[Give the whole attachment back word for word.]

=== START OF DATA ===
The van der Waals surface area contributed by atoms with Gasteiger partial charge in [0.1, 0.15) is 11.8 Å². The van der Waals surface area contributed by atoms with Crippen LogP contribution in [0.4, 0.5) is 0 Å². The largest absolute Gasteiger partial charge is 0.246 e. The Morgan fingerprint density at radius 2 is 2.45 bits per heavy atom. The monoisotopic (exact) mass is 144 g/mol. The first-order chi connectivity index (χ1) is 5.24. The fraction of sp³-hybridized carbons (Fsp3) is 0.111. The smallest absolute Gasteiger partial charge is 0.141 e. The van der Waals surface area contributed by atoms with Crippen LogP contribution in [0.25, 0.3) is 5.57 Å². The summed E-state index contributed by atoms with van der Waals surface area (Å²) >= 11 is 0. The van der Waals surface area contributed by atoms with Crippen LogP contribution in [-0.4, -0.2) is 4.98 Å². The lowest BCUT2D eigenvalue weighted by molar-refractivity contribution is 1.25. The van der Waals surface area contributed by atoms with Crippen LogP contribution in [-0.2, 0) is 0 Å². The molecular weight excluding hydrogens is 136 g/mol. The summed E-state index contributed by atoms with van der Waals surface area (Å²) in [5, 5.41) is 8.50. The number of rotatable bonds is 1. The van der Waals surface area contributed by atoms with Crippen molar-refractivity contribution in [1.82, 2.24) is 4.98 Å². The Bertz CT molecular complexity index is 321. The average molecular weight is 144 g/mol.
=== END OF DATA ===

The van der Waals surface area contributed by atoms with Gasteiger partial charge in [0.1, 0.15) is 11.8 Å². The van der Waals surface area contributed by atoms with Crippen LogP contribution in [0.4, 0.5) is 0 Å². The largest absolute Gasteiger partial charge is 0.246 e. The Morgan fingerprint density at radius 2 is 2.45 bits per heavy atom. The monoisotopic (exact) mass is 144 g/mol. The first-order chi connectivity index (χ1) is 5.24. The fraction of sp³-hybridized carbons (Fsp3) is 0.111. The smallest absolute Gasteiger partial charge is 0.141 e. The van der Waals surface area contributed by atoms with Crippen LogP contribution in [0.25, 0.3) is 5.57 Å². The summed E-state index contributed by atoms with van der Waals surface area (Å²) >= 11 is 0. The van der Waals surface area contributed by atoms with Crippen LogP contribution in [-0.4, -0.2) is 4.98 Å². The lowest BCUT2D eigenvalue weighted by molar-refractivity contribution is 1.25. The van der Waals surface area contributed by atoms with Crippen LogP contribution in [-0.2, 0) is 0 Å². The molecular weight excluding hydrogens is 136 g/mol. The summed E-state index contributed by atoms with van der Waals surface area (Å²) in [5, 5.41) is 8.50. The number of rotatable bonds is 1. The van der Waals surface area contributed by atoms with Crippen molar-refractivity contribution in [1.82, 2.24) is 4.98 Å². The Bertz CT molecular complexity index is 321. The average molecular weight is 144 g/mol.